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Does there exist a resource for exercises and problems of the form "design a program with the following specifications in time/space O(f(n))"?

I am aware of competitive programming websites but i can't currently program due to migraines. I can't practice off these websites because often the best solution is some exponential algorithm which I will have no way of knowing whether it will work without implementing it.

CLRS is a good resource for problems but there aren't enough to practice on a regular basis. I would like a resource preferably of the computer contest flavor but where I can practice on pen and paper rather than programming it.

Alternatively, how can I make the most of programming contest problems so that I can practice algorithms with pen and paper without implementing anything?

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    $\begingroup$ How would you check the correctness/performance of your algorithm? It's not that you can't learn to drive without getting in a car, but it's not going to be easy and any facsimile is likely going to be imperfect at teaching you all the required skills. I'd almost expect that having to manually and mentally test your algorithm at every turn would be as much of a burden; but I can't make that judgment on your behalf. $\endgroup$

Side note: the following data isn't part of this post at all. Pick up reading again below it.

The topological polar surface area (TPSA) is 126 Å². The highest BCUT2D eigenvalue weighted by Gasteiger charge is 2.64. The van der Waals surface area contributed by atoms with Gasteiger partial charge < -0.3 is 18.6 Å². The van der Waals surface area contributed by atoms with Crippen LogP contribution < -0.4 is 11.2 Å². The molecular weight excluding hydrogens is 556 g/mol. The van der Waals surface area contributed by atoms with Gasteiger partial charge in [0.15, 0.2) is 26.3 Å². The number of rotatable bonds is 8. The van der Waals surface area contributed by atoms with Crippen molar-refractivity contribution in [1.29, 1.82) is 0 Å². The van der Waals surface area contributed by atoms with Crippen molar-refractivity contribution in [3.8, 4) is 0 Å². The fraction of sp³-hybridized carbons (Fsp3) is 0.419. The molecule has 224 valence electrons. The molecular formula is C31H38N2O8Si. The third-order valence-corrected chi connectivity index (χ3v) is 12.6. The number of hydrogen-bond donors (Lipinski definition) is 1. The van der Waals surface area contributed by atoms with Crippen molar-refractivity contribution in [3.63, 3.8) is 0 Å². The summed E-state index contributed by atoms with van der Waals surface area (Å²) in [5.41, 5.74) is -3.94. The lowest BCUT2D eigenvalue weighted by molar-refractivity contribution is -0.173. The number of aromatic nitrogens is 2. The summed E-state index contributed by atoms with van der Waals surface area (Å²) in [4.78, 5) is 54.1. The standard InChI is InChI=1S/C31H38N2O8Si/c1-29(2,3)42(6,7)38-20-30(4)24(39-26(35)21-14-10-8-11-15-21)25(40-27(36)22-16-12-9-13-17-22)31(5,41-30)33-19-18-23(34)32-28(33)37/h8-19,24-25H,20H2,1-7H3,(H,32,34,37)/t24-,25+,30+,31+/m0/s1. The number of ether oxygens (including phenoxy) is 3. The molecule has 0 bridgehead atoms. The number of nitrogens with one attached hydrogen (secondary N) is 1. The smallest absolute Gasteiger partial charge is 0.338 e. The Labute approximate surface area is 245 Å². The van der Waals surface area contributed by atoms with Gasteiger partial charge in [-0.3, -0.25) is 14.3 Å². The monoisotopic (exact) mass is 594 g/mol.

– Flater
    Nov 23 '21 at 16:55
  • $\begingroup$ Talk to a doctor about your migraines. For some versions there are easy solutions. See: allaboutvision.com/conditions/ocular-migraine.htm, for example. $\endgroup$
    – Buffy
    Nov 23 '21 at 19:25
  • $\begingroup$ I don't understand the relationship between time complexity and your health situation (migraines). A lot of O(n) solutions are very difficult to derive, some not, and same for exponential algorithms. Usually the best solution in most competitive programming sites is not exponential. $\endgroup$
    – ggorlen
    Nov 27 '21 at 15:06

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